Philosopher Rebecca Newberger Goldstein discusses her new book "Plato at the Googleplex: Why Philosophy Won't Go Away."
Jill Lepore, professor of American history at Harvard and author of “The Whites of Their Eyes: The Tea Party’s Revolution and the Battle over American History.”
Fox News’ Sarah Palin is defending her comments about Paul Revere’s ride, saying “she did not mess up” the history when she said he “warned the British that they weren’t going to be taking away our arms.”
But Harvard Professor of History Jill Lepore argues that we should have compassion for anyone struggling with the facts of the Paul Revere story, because even historians don’t know many details of it.
“There are few more canonical episodes in American history so poorly understood even by historians,” she said to Here & Now’s Robin Young, “so we ought to be a little bit forgiving for the mass of confusion out there in the Internet battle going right now.”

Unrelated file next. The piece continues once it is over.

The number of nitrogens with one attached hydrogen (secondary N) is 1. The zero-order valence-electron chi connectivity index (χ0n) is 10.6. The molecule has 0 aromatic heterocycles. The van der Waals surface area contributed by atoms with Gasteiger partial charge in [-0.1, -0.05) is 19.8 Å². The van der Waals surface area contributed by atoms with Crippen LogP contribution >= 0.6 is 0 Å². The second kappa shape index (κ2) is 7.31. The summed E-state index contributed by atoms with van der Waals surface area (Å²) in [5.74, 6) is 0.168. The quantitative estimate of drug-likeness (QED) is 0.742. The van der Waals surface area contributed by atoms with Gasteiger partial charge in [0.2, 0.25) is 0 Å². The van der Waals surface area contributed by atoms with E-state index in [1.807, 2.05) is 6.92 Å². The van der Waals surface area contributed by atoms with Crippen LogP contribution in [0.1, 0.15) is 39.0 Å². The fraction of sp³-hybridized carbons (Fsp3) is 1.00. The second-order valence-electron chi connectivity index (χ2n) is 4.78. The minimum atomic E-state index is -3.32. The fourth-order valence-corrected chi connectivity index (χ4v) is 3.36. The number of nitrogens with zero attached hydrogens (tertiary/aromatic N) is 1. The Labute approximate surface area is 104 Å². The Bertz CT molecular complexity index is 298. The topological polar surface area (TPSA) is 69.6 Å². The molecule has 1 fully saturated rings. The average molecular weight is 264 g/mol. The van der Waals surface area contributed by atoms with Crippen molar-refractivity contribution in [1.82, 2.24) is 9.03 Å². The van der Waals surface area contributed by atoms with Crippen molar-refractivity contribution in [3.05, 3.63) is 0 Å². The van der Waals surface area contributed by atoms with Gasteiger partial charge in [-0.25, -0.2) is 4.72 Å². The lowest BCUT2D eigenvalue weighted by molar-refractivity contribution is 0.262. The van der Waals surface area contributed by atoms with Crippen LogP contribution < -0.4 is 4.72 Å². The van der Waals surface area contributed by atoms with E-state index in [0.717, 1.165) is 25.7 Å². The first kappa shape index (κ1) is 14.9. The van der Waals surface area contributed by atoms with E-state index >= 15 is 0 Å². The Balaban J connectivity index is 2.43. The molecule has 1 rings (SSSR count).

Lepore said that Sarah Palin conflated Paul Revere’s ride with his capture, but that Palin “covered herself as best she could.”
“She sort of bulloxed up her explanation of what is really a legend based on a fictional poem based on a memory based on a poorly recorded event. So we are really looking at many layers of confusion for anyone trying to understand what happened that night,” Lepore said.
Lepore goes on to make the point that Longfellow was not writing a history, he was creating a story that Americans could turn to in a moment of national crisis.
“Most of what people think they know about Revere’s ride comes from Longfellow’s poem. It’s a wonderful poem, but Longfellow was not trying to write history, he was writing a legend. He was trying to invent a legend about American history. But he was also trying to offer up a parable to the people of New England on the eve of the Civil War. The poem is an attempt to rouse New Englanders to action against the institution of slavery.”
Lepore said that Palin is also not the first to take up the story of Paul Revere’s ride to help a cause.
“Martin Luther King in 1967 said we still need some ‘Paul Revere of conscience to alert every hamlet and every village of America that revolution is at hand,” Lepore said. “So for the left, the right, people running for office, people founding political movements, the Revere story as fictionalized by Longfellow is incredibly captivating.”
Story compiled by Here & Now’s Hitesh Hathi.